(*N*=3–4/group) based on the nominal tibiotarsal angles at which
their ankles were to be fixed: 30°, 60°, 90°, 120° or
150°. The limbs, along with the cork splints, were pinned onto cork to
maintain the knee at a nominal angle of 90° of flexion and the ankle at
the specified tibiotarsal angle (Fig.
1A). Limb muscles were then fixed in 10% buffered formalin for 48
h and rinsed in 1× phosphate buffered saline (PBS) for 72 h (3 rinses×
24 h/rinse). To determine the actual tibiotarsal and tibiofemoral
angles of fixation, lateral radiographs were obtained of the limbs (X-ray
System 43805 N; Faxitron X-ray, Palo Alto, CA, USA) at settings of 30 kV for a
45 s exposure, and joint angles digitized (ImageJ, version 1.33, NIH).
Tibiotarsal angle was defined as the included angle between the axis of the
metatarsals and the line from the center of the distal end of the tibia
through the center of the tibial plateau, while tibiofemoral angle was defined
as the included angle between the long axis of the femur and the line through
the tibia as just described (Fig.
1B). Repeatability of digitization was ±0.41°
(±s.d., *N*=3 repeat measures of 16
tibiotarsal angles and 16 tibiofemoral angles).

### Fiber bundle dissection

Tibialis anterior (TA), extensor digitorum longus (EDL), and soleus muscles
were removed from the limbs, digested in 15% H_{2}SO_{4} for
30 min to facilitate fiber bundle isolation and stored in 1× PBS at room
temperature until fiber bundle dissection. Small fiber bundles (5–50
fibers) were dissected from the whole muscle in 1× PBS under a
dissecting microscope using 8–20× magnification
(Sacks and Roy, 1982). Special
care was taken to remove the entire bundle, from tendon to tendon. At least
three bundles were isolated from different regions of each soleus and TA
muscle while four bundles were isolated from the EDL, one from each muscle
belly (Chleboun et al., 1997).
Fiber bundle length was measured under the microscope with a digital caliper
to the nearest 0.01 mm. Only fibers that remained straight after fixation were
measured. This criterion excluded soleus muscle bundles fixed at ankle joint
angles of 150° since, at this angle, fibers had a distinctly wavy
appearance and length could not be reliably measured with calipers. Sarcomere
length was measured at three different points along each mounted bundle using
laser diffraction as previously described
(Lieber et al., 1990). Fibers
were used only if at least two useable sarcomere lengths were obtained. Such a
criterion was necessary to preclude the possibility of normalizing sarcomere
length in damaged muscles, where severe nonhomogeneities can exist
(Talbot and Morgan, 1996).
This criterion excluded 17 fibers from soleus muscles. In general, diffraction
pattern quality from the soleus was poor compared to TA or EDL, as has been
previously observed (Burkholder et al.,
1994).

Raw fiber lengths were normalized to a standard sarcomere length of 2.5μ
m (assumed to be mouse muscle optimal sarcomere length; see
Walker and Schrodt, 1973)
using Eq. 3. Two separate statistical approaches were used to determine the
quantitative effect of sarcomere length normalization. First, raw fiber length
was regressed against ankle and knee angle using simple and multiple linear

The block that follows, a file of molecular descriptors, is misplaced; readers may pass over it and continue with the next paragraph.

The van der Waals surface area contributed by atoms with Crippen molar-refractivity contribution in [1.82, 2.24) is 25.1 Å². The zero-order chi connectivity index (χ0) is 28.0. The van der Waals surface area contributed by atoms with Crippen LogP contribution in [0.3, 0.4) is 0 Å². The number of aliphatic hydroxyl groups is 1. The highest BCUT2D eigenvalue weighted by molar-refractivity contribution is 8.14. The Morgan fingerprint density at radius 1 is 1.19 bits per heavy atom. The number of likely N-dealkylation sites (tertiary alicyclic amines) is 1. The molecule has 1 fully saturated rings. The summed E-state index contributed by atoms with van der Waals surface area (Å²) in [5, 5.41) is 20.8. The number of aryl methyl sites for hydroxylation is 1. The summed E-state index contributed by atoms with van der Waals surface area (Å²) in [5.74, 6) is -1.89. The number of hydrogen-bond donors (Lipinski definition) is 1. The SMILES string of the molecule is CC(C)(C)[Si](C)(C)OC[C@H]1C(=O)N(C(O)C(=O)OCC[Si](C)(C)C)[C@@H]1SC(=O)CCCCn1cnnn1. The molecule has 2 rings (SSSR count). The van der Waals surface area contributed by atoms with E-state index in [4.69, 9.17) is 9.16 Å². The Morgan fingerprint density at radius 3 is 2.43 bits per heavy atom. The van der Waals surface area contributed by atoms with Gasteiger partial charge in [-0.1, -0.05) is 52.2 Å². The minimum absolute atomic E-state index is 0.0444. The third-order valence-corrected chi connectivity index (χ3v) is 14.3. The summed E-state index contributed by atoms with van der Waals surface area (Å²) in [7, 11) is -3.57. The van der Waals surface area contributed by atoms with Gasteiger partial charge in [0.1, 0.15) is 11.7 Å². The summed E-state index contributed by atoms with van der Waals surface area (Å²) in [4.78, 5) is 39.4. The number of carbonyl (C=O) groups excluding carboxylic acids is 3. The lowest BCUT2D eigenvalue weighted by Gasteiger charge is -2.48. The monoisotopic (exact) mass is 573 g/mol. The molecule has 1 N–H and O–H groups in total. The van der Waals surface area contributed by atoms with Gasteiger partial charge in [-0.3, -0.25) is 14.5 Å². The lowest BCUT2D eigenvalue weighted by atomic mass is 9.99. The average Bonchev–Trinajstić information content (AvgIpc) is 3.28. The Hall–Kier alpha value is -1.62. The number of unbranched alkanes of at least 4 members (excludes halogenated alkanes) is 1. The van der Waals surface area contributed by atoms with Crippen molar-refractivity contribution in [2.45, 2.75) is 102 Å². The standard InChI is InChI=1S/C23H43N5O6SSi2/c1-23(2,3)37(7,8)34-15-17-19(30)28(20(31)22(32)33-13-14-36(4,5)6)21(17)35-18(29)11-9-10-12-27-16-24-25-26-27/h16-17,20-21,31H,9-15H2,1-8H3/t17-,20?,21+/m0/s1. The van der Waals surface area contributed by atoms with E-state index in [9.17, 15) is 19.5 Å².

regression to determine whether fiber length varied with either ankle or knee
joint angle. Then, the same procedure was performed on normalized fiber length
to determine whether this variation was eliminated by the sarcomere length
normalization procedure. Next, to quantify the resolution of the normalization
procedure, raw and normalized fiber lengths were compared across groups by
one-way analysis of variance (ANOVA). Attempted and actual joint angles were
compared by one-sampled *t*-test. Resolution of the method was defined
based on the statistical power (1-β) achieved using standard statistical
power equations (Sokal and Braumann,
1980). This is because the normalization procedure must still have
adequate resolution in experimental studies, even after sarcomere length is
accounted for. For all tests, critical *P*-value (α) was set to
0.05 and values are reported in the text as mean ±
s.e.m. unless otherwise noted.

## Results and discussion

As anticipated, raw fiber bundle length (referred to as raw fiber length)
was strongly dependent on tibiotarsal angle
(Fig. 2A–C). As the
tibiotarsal angle increased (i.e, as the foot was plantarflexed), TA and EDL
fiber length significantly increased (Fig.
2A,B) while soleus fiber length decreased
(Fig. 2C; *P*<0.0005
for all muscles, *r*^{2} range from 0.22–0.61), although
the magnitude of the change was muscle-dependent, based on the different fiber
length–moment arm relationships of each muscle–joint system
(Lieber, 1997).

Variation between intended and actual joint angles was significant for six
of the 14 groups of muscles within each intended joint angle
(*P*<0.05). The average joint angle variability around the intended
angle was 7.9±1.4° for the knee joint and 4.4±0.8° for
the ankle joint. The fact that the variability for the knee was greater
probably reflected the greater volume of proximal muscle mass on the femur
(Fig. 1A).

Multiple regression analysis revealed that, for the EDL only, raw fiber
length was significantly correlated with knee joint angle
(*P*<0.05). This is reasonable based on the fact that the EDL is the
only one of the three muscles studied that crosses the knee joint. In spite of
this significant correlation, inclusion of knee joint angle in the regression